Fear in Iraq’s Mosul

Around 300 people from some 90 families left the Kurdish-run Al-Hol camp in northeast Syria on Tuesday under Iraqi army escort, a Kurdish administration official told AFP on condition of anonymity.

It was the first repatriation of Iraqi families from the camp, which is home to more than 60,000 people including relatives of Daesh fighters, and came as part of an agreement between Baghdad and the multinational coalition battling the militiants. But the move has stirred up nightmares for many Mosul residents.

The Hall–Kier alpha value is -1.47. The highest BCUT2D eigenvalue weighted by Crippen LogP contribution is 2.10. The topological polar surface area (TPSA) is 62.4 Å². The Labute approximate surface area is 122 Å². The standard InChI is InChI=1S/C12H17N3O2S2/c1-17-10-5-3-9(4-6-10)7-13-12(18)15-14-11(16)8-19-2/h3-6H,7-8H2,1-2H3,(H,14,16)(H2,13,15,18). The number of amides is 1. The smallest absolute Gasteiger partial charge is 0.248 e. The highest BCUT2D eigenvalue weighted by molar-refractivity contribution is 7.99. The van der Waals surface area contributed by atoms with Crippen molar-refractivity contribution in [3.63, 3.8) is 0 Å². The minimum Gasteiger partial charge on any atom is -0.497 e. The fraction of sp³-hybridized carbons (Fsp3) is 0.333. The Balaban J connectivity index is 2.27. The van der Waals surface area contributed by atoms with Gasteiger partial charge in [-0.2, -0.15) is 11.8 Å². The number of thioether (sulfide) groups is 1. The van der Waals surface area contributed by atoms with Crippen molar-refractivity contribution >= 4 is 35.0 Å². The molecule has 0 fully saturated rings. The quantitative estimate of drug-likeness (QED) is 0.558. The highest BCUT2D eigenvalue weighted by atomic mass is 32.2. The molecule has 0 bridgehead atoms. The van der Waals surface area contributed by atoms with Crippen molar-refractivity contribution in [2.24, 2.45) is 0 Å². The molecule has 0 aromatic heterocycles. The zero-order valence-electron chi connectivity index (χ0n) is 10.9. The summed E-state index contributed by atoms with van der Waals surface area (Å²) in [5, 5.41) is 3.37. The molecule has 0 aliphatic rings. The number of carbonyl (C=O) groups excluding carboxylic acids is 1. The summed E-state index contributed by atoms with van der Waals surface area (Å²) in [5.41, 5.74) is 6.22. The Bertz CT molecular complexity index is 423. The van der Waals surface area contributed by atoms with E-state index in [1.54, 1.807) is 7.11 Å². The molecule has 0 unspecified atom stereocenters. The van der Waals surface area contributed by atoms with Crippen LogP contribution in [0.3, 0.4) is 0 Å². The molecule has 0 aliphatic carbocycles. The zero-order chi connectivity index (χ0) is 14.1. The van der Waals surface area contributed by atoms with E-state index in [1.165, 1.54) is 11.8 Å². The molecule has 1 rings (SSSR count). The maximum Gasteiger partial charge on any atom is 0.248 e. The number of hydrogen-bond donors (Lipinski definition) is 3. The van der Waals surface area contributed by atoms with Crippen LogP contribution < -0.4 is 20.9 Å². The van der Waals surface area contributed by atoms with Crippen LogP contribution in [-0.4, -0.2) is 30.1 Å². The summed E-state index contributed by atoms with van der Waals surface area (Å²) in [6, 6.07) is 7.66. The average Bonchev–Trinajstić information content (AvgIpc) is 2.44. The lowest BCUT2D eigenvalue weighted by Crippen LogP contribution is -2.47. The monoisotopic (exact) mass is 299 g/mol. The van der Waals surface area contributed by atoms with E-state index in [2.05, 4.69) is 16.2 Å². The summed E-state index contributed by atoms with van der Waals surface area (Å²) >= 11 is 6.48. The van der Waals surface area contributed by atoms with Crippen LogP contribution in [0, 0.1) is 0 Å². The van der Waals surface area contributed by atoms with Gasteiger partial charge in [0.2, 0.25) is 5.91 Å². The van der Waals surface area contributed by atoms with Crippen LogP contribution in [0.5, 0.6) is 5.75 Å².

For three years, Mosul was the heart of Daesh’s self-proclaimed “caliphate.”
Daesh fighters imposed a strict interpretation of Muslim “sharia” law, banning music and smoking and meting out brutal punishments, including public beheadings, for those who violated their rules.
“We are totally opposed to their return,” said Omar, a 28-year-old soldier, whose father was killed by Daesh fighter.